What is the format for .so native android files developed in Xamarin Mono droid? From this SO post it appears they are actually .NET IL binaries (not native machine code). However, this other SO post on Android NDK development appears to contradict this. In the apk file, there is a lib/armebi folder and a lib/x86 folder. Is it possible for .NET to be compiled to ARM format? If that is possible, it appears that x86 based .NET decompilers like ILSpy cannot handle ARM code too. Is there a better solution?

EDIT: I know Hopper and IDA Pro works with ARM mode, but we get assembly instead of .NET code.

1 Answer 1


If you're looking at a "normal" mono droid application (compiled with something like Xamarin) then you'll see some of these structures in the APK/ZIP'


File in the assemblies directory will be the Mono/.Net code and can be reversed using those normal tools.

classes.dex is a normal Android Dalvik executable file (dex) which can be reversed using the usual tools (baksmali, IDA Pro, etc) - though it should just be the stub loaded to start the Mono engine.

The files includes in lib/**/*.so are native shared libraries which are compiled into an ELF ARM file. These are normally going to the the monodroid engine (libmonodroid.so) and potentially other plugins that have been used by the developer. These would require ELF ARM capable disassemblers like Hopper, IDA Pro, r2, etc.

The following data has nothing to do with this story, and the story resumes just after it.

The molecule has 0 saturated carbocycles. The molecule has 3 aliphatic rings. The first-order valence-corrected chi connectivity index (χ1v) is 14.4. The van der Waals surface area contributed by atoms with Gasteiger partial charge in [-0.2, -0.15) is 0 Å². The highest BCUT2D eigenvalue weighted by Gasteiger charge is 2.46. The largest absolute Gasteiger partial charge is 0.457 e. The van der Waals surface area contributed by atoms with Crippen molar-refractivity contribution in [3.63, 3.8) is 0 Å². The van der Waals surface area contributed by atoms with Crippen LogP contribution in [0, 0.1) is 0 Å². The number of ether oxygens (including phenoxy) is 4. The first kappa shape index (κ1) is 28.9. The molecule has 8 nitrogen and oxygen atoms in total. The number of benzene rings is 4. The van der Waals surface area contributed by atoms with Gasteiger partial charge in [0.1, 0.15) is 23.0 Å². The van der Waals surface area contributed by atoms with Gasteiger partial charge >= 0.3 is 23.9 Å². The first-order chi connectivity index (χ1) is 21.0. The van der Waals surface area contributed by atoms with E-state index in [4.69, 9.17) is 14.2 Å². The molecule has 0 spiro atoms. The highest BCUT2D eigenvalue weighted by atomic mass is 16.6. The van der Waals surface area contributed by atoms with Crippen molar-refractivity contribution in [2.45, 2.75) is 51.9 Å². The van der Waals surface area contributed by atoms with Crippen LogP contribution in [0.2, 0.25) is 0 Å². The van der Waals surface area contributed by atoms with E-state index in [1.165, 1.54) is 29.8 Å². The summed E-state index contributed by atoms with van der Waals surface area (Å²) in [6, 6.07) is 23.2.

In the specific example above, the only non-Xamarin code would be located in Sikur.dll and Sikur.Monodroid.dll.

  • sounds reasonable. but would it be confusing to look for the non-Xamarin code given that the dll file naming conventions are not required to follow the APK naming conventions. (like the DLL file containing the author's code may not be named in packages such as com.mycompany.MyApp as with the Java classes in classes.dex) Furthermore, there are a sizable number of third-party Xamarin extensions too.
    – Nederealm
    Oct 13, 2015 at 4:57
  • Correct, the dlls could be named anything, however they shouldn't be named as the "normal" framework files. So by just compiling a test application you should be able to see what is "normal" and was the new code being added is. The "Sikur.dll" was just an example.
    – diff
    Oct 13, 2015 at 16:20

Your Answer

By clicking “Post Your Answer”, you agree to our terms of service and acknowledge you have read our privacy policy.

Not the answer you're looking for? Browse other questions tagged or ask your own question.